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Robotics Science

DARPA Semifinalists Selected 89

Posted by Zonk
from the go-speed-robot-go dept.
An anonymous reader writes "DARPA has selected thirty-six teams as Urban Challenge semifinalists to participate in the National Qualification Event. Both the webcast and press release can be found on the official site. Dr. Tony Tether reports that only 1 of the top 5 previous teams was rated in the top 5 of teams this year and 3 of the top 5 were not in the challenge finals last year. 'The semifinalists will compete in a final qualifying round at the site on October 26th and be whittled down to 20 teams. Those teams' vehicles will have to perform like cars with drivers to safely conduct a simulated battlefield supply mission on a 60-mile urban course, obeying California traffic laws while merging into traffic, navigating traffic circles and avoiding obstacles -- all in fewer than six hours. The team to successfully complete the mission with the fastest time wins.'"
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DARPA Semifinalists Selected

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  • Re:Scoring? (Score:2, Informative)

    by astrotek (132325) on Thursday August 09, 2007 @08:02PM (#20177031) Homepage
    they have to obey traffic laws so I think a pedestrian (hit and run) is 2 points

    Some examples of one point violations:

            * A traffic conviction.
            * An at-fault accident.

    Examples of two point violations:

            * Reckless driving or hit-and-run driving
            * Driving under the influence of alcohol/drugs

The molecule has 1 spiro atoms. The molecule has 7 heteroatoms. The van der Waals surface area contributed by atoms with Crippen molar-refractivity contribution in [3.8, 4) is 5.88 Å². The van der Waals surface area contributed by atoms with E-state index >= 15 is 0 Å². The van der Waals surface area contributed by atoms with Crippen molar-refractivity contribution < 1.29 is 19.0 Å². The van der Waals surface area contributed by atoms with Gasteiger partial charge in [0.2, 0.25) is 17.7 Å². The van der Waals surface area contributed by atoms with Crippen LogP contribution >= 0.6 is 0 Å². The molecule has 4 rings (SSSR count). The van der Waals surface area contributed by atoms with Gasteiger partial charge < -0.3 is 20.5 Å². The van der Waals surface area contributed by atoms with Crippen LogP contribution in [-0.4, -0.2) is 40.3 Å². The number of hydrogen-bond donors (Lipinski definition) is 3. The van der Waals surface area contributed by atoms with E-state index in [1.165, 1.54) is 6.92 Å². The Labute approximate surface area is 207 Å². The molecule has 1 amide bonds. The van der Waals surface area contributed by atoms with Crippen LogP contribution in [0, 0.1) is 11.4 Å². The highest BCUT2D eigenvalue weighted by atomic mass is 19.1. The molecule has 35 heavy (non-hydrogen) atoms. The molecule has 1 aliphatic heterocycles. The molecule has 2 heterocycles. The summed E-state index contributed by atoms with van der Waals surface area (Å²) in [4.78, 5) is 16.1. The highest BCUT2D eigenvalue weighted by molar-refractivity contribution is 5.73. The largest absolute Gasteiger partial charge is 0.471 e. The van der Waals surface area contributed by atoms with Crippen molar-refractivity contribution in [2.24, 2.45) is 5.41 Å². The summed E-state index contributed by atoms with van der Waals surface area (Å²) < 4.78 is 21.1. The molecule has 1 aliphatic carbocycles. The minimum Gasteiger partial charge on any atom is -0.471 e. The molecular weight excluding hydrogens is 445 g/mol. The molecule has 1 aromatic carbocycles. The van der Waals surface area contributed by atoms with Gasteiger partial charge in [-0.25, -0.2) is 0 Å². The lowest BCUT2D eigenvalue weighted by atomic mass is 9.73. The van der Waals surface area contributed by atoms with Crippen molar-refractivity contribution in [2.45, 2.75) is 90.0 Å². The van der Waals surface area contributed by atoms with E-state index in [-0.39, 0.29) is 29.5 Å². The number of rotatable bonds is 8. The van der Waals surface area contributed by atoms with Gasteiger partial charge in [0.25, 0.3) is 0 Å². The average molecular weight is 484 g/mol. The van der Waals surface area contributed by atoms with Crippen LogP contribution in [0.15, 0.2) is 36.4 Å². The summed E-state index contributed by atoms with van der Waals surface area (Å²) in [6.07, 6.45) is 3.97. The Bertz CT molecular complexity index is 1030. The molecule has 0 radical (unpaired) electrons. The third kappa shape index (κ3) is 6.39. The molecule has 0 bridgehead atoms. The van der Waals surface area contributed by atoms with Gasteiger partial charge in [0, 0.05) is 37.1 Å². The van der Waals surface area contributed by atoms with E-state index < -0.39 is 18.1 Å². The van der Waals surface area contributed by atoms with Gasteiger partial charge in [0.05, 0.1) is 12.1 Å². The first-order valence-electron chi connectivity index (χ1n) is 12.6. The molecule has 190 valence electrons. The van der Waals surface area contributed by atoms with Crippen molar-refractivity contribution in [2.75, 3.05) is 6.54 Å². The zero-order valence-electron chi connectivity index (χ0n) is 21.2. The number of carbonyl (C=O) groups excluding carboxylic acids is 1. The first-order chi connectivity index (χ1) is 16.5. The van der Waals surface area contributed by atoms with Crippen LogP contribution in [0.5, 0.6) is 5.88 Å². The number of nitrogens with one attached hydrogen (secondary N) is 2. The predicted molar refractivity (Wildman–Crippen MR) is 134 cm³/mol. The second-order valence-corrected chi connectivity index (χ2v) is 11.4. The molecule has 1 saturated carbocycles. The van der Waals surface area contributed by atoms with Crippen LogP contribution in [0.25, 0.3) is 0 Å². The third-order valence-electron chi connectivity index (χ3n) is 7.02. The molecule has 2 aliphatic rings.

* Hit-and-run driving
            * Driving while suspended or revoked
    from: http://www.dmv.ca.gov/pubs/hdbk/pgs71thru76.htm [ca.gov]
  • Re:I don't get it... (Score:4, Informative)

    by iluvcapra (782887) on Friday August 10, 2007 @12:02AM (#20178677)

    In the 2005 Darpa Grand Challenge [wikipedia.org] "Stanley [wikipedia.org]", Stanford University's entry, a Volkswagen Touareg wagon, won, beating several other entrants that completed the course. The team was led by Sebastian Thune; Stanley was remarkable for having a relatively simple LIDAR/GPS sensor array, unlike many of the other entries, but had extremely sophisticated software and machine learning and high autonomy, whereas it's main competition, CMUs "H1ander", had extremely involved sensing and was programmed with an extremely detailed course route, but its complex directional LIDAR array failed early in the race, and though it could compensate, it completed the course slow.

    Find the NOVA episode if you can, truly fascinating. I hate how NOVA ScienceNow is so attention-span limited.

  • Re:I don't get it... (Score:4, Informative)

    by iluvcapra (782887) on Friday August 10, 2007 @12:12AM (#20178727)
    Here's the NOVA. [pbs.org] And it's "Thrun", not Thune.
  • Re:To use a farkism (Score:2, Informative)

    by SwordsmanLuke (1083699) on Friday August 10, 2007 @11:11AM (#20183121)
    Reminds of an old Dilbert strip (which, sadly, I cannot find a link to) where a potential customer is talking to Dilbert.

    Customer: Well, what's the worst case scenario?
    Dilbert: Our product could transform into a giant robot that annhiliates the universe.
    PHB: (freaking out the background)
    Dilbert: (Later, to Dogbert) Apparently, I don't know what "worst case" means.

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